Someone asked me about the Hash DoS  attack recently disclosed at CCC, so I thought I would give a high level explanation of it here in case it benefits others as well. Hash tables are often used in programming languages to map data keys and values together. A comparable real world example could be a phone book which maps a person's name (the key) to their phone number (the value). Web App languages often parse user-supplied request data into hash tables to allow developers easy access to the request. For example, in PHP you can access the fname parameter submitted in a POST request via the $_POST["fname"] variable.
When hashing strings, it is not uncommon for more than one unique string to end up with the same hashed value. This is known as a Hash Collision . Normally this is not a problem, as languages use various strategies  to resolve these collisions. However, an attacker can exploit this behavior to exhaust the CPU by forcing a large number of collisions via a single request with many parameters. Krzysztof Kotowicz created a demo  that can be used to test whether your app is vulnerable.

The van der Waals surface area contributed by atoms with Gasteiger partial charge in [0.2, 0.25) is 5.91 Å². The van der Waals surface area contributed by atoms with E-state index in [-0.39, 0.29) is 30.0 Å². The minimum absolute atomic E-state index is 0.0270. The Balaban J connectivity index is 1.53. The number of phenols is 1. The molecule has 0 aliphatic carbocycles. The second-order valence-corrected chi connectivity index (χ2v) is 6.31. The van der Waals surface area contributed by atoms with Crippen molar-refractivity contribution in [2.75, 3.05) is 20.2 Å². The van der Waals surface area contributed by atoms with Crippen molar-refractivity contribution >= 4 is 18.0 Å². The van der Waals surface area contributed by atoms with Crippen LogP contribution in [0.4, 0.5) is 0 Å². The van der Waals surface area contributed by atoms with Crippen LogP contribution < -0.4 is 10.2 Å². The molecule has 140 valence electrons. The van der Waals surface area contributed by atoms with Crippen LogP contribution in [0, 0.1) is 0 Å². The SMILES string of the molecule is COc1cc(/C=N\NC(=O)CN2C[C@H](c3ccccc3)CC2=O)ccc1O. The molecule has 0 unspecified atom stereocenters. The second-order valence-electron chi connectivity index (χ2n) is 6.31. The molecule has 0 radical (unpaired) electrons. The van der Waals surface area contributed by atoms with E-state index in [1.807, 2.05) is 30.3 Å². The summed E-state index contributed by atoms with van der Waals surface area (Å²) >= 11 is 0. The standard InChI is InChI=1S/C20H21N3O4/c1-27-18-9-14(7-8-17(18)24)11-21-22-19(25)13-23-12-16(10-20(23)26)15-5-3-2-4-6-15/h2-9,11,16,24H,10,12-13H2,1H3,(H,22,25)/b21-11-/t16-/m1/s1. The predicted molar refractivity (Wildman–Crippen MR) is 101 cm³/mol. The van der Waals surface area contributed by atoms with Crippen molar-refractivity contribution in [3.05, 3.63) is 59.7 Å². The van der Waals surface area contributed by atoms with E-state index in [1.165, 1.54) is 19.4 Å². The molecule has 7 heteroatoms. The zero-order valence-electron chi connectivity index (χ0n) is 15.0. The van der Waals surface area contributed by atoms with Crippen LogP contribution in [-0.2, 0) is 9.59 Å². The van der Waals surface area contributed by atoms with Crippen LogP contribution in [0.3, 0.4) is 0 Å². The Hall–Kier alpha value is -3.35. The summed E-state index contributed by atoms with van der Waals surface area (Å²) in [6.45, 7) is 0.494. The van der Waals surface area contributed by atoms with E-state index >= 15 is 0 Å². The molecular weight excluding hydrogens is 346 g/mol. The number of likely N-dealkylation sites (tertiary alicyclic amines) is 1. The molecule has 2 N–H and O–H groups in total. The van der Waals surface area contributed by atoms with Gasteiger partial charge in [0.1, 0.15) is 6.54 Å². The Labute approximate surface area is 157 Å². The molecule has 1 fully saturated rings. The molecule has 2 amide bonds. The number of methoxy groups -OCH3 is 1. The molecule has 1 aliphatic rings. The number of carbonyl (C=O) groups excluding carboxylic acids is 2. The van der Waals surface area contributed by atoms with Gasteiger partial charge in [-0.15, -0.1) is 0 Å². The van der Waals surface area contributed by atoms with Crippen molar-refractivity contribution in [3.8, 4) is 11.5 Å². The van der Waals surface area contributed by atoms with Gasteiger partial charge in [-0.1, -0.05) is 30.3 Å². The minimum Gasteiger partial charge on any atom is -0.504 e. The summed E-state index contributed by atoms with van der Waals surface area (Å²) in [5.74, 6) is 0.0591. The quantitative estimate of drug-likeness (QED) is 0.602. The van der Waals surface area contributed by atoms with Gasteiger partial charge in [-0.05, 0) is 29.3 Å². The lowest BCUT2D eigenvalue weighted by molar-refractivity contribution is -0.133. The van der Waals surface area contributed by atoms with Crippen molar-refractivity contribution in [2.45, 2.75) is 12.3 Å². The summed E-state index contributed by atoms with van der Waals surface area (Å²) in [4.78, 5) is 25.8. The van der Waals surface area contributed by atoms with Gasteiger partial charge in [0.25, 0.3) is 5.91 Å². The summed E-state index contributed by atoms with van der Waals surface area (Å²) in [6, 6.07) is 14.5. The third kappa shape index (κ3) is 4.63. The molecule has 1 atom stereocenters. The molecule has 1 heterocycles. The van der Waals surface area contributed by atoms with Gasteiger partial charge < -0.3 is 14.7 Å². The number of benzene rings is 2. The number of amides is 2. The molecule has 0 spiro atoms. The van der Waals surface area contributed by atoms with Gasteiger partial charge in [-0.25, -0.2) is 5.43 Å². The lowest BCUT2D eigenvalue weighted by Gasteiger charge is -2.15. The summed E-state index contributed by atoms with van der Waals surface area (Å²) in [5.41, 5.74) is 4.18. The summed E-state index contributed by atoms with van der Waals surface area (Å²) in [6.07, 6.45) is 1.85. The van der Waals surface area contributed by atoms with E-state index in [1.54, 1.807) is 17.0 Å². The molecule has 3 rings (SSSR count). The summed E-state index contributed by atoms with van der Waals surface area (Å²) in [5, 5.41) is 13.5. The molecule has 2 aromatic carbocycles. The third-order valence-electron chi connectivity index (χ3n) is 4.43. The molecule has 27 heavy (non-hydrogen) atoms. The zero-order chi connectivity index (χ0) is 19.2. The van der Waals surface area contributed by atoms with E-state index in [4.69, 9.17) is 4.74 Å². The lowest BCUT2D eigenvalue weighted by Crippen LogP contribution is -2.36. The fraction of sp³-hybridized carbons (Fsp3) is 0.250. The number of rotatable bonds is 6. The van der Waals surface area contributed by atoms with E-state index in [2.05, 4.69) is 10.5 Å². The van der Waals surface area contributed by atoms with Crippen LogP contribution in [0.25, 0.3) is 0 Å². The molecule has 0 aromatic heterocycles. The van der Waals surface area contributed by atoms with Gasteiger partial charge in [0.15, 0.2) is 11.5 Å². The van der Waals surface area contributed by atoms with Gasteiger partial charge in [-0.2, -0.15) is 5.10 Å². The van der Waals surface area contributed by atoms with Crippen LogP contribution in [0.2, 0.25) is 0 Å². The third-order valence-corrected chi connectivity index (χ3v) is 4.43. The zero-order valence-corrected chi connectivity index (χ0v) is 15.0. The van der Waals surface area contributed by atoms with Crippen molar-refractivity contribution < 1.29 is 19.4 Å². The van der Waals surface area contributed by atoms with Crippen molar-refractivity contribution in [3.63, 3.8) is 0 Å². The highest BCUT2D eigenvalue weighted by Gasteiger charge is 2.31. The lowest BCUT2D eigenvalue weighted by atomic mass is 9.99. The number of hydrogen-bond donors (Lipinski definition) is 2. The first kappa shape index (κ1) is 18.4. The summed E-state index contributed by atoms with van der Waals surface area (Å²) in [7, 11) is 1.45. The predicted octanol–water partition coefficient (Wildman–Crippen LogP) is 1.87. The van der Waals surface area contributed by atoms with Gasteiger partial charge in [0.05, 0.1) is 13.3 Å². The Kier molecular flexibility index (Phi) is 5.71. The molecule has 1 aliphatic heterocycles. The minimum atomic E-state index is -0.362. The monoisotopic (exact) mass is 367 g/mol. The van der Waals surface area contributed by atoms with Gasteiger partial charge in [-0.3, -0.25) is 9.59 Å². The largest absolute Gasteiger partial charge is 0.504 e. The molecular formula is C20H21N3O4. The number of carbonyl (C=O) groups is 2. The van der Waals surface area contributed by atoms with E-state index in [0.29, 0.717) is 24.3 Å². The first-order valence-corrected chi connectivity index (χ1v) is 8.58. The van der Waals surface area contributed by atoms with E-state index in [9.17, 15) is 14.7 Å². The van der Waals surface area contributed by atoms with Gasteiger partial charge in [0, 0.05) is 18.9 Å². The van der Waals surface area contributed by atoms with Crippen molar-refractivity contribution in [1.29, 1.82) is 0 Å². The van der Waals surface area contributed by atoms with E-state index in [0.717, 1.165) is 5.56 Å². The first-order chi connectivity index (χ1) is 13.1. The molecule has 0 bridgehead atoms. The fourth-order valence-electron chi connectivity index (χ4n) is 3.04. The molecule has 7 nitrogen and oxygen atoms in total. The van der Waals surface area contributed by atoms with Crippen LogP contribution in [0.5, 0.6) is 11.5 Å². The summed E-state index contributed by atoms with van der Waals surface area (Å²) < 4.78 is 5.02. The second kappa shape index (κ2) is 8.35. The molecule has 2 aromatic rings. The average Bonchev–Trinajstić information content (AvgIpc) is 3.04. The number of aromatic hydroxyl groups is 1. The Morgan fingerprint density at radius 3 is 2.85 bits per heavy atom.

The core issue has been known since 2003 and as a result several languages, such as Perl and CRuby, have added randomization to their hash functions. Other languages have recently limited the number of parameters allowed in a single request, e.g. PHP's max_input_vars directive . By default, the max_input_vars directive limits the number of GET, POST and Cookie input variables to 1000. For those who can not patch their application framework, ModSecurity can be used to virtually patch this flaw. The rule below implements the same default functionality of the max_input_vars directive described above.
SecRule &ARGS|&REQUEST_COOKIES_NAMES|&REQUEST_COOKIES "@gt 1000" "phase:2, \ t:none,log,block,severity:2,msg:'Hash DoS Detected'"